costs are categorised by cost type for inclusion into 4.5. Documentation of results and assumptions
the EEGECOST model.
The results of the impact assessment, gained from
Table 1 the EEGECOST model, indicate that the costs for the
LCA of the cigarette production process
production of a functional unit of cigarettes are sig-
Functional unit
One million cigarettes
Input Unit No. of Output Unit No. of Table 3
units units Results of the impact assessment
Cost 2003 2004 2005 Present value
Energy GJ 25.20 Air emissions ton CO2 eq 2.59
type total
Water kl 14.22 Wastewater kl 8.25
Total dissolved kg 1.62 Type R 232.64 R 207.71 R 185.46 R 625.80
solids I (a)
Chlorine kg 0.25 Type R 31,04 R 27.71 R 24.74 R 83.49
Total wastea kg 78.20 I (b)
Data source: Buissine (2003). Type II R 10,710.25 R 9562.72 R 8538.15 R 28,811.12
a
Total waste includes: (a) waste to landfill, which is mixed non- Type III R 0.00 R 470.89 R 362.84 R 833.74
hazardous waste. (b) Waste for recycling (off-site), which includes Type IV R 115.00 R 280.25 R 250.22 R 645.46
paper, card, metal and tobacco fines. (c) Hazardous waste for Type V R 0.00 R 2011.65 R 2037.89 R 4049.54
removal, which includes oil, glue and plastic. Totals R 11,088.92 R 12,560.93 R 11,399.30 R 35,049.15
P. de Beer, F. Friend / Ecological Economics 58 (2006) 548–560 559

II
mental media groups. Within the environmental media
82%
groups, these costs are further allocated to specific
cost drivers that cause the costs. Therefore, no costs
are simply allocated to overhead accounts, which are
III usually the shortcoming of traditional fiscal accoun-
2% ting systems.
Possible future risk and cost scenarios can also be
created in the model for up to 4 years. These future
costs are discounted to present value costs to create a
IV basis for cost comparison between different years. The
2% results of the EEGECOST model are summarised in
report forms. These forms contain interactive graphs
V
I (b) I (a) 12%
and tables for easy inclusion in management reports
0% 2% and presentations. The capital budgeting function of
the model can calculate return on investment periods
Fig. 4. Percentage contribution by cost type.
and internal rates of return on investments.
The EEGECOST model was used in a case study,
based on the life cycle assessment of the cigarette
nificantly larger in 2004 with Types III to V costs production process. The case study proved the impor-
included, than those reported using conventional cost tance of accounting for all environmental costs, both
accounting for 2003. In 2005, the costs are only internal as well as external, and allocating these costs
slightly larger. For 2005, it was assumed some costs to cost types and cost drivers in a structured environ-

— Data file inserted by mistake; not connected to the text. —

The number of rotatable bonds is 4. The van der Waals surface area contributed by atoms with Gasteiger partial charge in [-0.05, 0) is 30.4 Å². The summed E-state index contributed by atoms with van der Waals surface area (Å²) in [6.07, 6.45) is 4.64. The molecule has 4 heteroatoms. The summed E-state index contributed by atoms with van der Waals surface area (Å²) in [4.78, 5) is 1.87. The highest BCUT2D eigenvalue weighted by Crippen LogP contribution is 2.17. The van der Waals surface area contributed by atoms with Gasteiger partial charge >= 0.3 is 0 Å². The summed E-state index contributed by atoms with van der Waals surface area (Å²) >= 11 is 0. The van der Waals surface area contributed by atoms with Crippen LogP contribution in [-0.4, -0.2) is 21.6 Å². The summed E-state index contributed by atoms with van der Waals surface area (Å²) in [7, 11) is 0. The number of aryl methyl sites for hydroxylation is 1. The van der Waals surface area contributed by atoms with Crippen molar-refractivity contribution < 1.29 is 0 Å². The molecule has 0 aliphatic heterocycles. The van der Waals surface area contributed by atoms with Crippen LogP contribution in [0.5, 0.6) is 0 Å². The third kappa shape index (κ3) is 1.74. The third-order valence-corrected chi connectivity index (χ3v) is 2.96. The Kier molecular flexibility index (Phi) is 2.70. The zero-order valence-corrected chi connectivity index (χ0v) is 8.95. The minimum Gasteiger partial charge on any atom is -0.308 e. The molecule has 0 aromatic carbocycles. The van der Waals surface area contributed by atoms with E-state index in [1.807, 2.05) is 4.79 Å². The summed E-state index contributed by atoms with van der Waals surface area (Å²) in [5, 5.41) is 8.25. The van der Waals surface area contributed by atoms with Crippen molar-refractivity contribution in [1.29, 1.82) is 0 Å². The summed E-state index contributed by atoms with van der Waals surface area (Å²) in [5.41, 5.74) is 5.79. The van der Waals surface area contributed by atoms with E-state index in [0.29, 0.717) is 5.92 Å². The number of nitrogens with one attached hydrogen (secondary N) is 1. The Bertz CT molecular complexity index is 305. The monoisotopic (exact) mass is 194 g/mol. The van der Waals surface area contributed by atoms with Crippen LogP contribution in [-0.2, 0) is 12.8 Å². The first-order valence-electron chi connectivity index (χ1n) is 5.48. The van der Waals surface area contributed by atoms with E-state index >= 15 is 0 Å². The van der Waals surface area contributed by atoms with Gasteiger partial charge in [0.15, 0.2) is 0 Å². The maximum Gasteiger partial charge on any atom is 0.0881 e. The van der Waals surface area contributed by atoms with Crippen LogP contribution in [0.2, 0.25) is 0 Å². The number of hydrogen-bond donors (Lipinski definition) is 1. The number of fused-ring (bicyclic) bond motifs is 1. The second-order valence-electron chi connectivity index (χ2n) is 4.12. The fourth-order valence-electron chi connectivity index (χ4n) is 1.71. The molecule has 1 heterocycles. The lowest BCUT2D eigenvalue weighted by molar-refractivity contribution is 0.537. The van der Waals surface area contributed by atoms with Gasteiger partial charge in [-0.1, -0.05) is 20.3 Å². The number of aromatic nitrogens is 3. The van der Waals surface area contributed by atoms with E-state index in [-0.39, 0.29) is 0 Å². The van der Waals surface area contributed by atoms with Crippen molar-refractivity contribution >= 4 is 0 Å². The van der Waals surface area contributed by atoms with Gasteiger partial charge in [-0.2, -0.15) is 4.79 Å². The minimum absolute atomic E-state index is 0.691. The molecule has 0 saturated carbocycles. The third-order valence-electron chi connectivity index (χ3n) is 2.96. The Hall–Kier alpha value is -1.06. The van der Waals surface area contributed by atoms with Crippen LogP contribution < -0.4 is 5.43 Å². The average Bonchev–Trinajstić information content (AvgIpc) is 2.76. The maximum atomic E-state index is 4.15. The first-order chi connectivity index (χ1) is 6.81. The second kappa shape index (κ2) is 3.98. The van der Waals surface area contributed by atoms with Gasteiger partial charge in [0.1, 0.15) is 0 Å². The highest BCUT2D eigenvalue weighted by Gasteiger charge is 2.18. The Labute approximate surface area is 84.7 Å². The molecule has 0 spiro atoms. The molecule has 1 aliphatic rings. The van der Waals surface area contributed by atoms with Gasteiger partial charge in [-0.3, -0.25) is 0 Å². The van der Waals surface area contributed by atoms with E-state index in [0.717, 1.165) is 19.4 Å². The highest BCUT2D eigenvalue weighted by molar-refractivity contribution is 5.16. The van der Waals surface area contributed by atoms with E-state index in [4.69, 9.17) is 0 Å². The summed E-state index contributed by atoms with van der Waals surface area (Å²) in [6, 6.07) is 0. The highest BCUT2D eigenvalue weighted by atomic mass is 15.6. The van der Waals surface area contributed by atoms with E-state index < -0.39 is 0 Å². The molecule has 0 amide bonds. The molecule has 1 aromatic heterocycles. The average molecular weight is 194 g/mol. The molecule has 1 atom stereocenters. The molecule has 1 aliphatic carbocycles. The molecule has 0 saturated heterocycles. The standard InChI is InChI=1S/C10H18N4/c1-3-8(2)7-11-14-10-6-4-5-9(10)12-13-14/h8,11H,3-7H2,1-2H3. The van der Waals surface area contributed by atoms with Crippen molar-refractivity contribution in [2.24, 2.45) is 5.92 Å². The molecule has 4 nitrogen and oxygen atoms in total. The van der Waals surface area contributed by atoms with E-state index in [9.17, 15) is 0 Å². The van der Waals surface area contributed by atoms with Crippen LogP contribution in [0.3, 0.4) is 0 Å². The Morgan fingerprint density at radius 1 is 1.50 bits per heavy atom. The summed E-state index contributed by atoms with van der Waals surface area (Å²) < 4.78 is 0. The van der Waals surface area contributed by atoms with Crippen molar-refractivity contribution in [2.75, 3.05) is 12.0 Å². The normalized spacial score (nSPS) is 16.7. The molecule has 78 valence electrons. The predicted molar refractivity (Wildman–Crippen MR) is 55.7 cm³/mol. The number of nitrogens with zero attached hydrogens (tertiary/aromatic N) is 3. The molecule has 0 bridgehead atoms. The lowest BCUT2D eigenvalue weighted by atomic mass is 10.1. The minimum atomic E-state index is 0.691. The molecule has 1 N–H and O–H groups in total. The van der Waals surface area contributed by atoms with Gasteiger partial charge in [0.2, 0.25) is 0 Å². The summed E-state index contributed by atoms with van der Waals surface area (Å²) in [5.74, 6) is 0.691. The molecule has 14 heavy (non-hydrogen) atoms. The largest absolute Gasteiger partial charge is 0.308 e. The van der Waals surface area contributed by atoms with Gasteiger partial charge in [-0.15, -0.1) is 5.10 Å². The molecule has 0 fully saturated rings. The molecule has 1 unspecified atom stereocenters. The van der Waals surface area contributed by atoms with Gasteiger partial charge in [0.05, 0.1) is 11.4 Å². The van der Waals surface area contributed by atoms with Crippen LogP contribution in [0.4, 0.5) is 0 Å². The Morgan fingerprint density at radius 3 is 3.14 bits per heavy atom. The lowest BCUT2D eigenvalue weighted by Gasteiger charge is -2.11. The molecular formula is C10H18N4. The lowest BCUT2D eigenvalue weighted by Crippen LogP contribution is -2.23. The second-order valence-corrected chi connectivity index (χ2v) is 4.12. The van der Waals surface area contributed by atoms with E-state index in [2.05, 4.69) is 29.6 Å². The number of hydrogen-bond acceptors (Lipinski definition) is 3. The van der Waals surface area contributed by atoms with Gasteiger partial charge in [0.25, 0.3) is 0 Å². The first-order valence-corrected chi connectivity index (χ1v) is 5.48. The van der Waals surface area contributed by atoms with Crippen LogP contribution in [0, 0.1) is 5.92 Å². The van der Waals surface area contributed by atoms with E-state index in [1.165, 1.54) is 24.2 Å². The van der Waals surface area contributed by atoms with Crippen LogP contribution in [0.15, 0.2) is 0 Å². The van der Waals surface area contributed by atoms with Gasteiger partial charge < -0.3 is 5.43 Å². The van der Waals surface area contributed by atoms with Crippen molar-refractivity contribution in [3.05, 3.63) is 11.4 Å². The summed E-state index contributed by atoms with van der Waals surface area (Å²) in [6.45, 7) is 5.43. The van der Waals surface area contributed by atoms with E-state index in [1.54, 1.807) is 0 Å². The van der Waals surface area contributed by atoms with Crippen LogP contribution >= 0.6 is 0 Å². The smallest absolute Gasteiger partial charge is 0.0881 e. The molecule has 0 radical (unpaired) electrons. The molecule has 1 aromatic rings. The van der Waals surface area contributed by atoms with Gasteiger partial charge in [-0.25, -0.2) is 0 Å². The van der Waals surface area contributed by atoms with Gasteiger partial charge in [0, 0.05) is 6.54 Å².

would stay constant related to the 2004 costs, which mental accounting model. The case study revealed
would indeed not be the case in reality due to inflation that Types III to V costs, usually not considered in
increases. This serves as a lower bound limit to illus- traditional fiscal accounting systems, contributed 16%
trate that incorporation of Types III to V costs do in of the total production costs of one million cigarettes.
fact result in a higher reflected production cost for the The contribution from Type V costs alone, which
production of a functional unit of cigarettes. The are normally considered external to a company, was
graph depicted in Fig. 4 illustrates the contribution 12% for this case study. As Type V costs are sub-
of Types III to V costs to production costs. Once jective, it is recommended that further research be
incorporated into the EEGECOST model, these conducted to structure an objective framework to
costs account for nearly 16% of the total production evaluate and determine cost factors involved in the
costs. In reality, the future expense risk scenarios development of Type V costs.
would be reviewed at this point to reassess both the The EEGECOST model provides the framework
probability of future risk scenario occurrences and the for corporate evaluation of alternative projects and
uncertainties in the cost magnitude. processes and for estimating economic and environ-
mental performance in the present and especially the
future. The model can assist South African industries
5. Conclusions and recommendations in identifying, recording and allocating environmental
costs within environmental media groups, using cost
The EEGECOST model was developed to promote types and cost drivers, to enhance their corporate
environmental accounting in South Africa. The model decision making processes.
has two functions; an accounting function, using a
cost inventory to allocate environmental costs to spe-
cific cost types and cost drivers; and a capital budge- Acknowledgements
ting function for investment appraisal.
The EEGECOST model allocates environmental The authors wish to express their appreciation
costs to Types I to V costs, categorised in environ- to Burt Buissine of British American Tobacco for
560 P. de Beer, F. Friend / Ecological Economics 58 (2006) 548–560

his assistance during the case study, as well as Goodstein, E.S., 2002. Economics and the Environment, 3rd edi-
British American Tobacco for permission to pub- tion. John Wiley and Sons, Inc., New York.
Grace, N.O., Grace, D.M., Perez, A.L., Maywah, N.A., 1999. ISO
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ment. Florida Water Resources Journal, October 1999, Florida.
Hayden, F.G., 1989. Survey of Methodologies for Valuing Extern-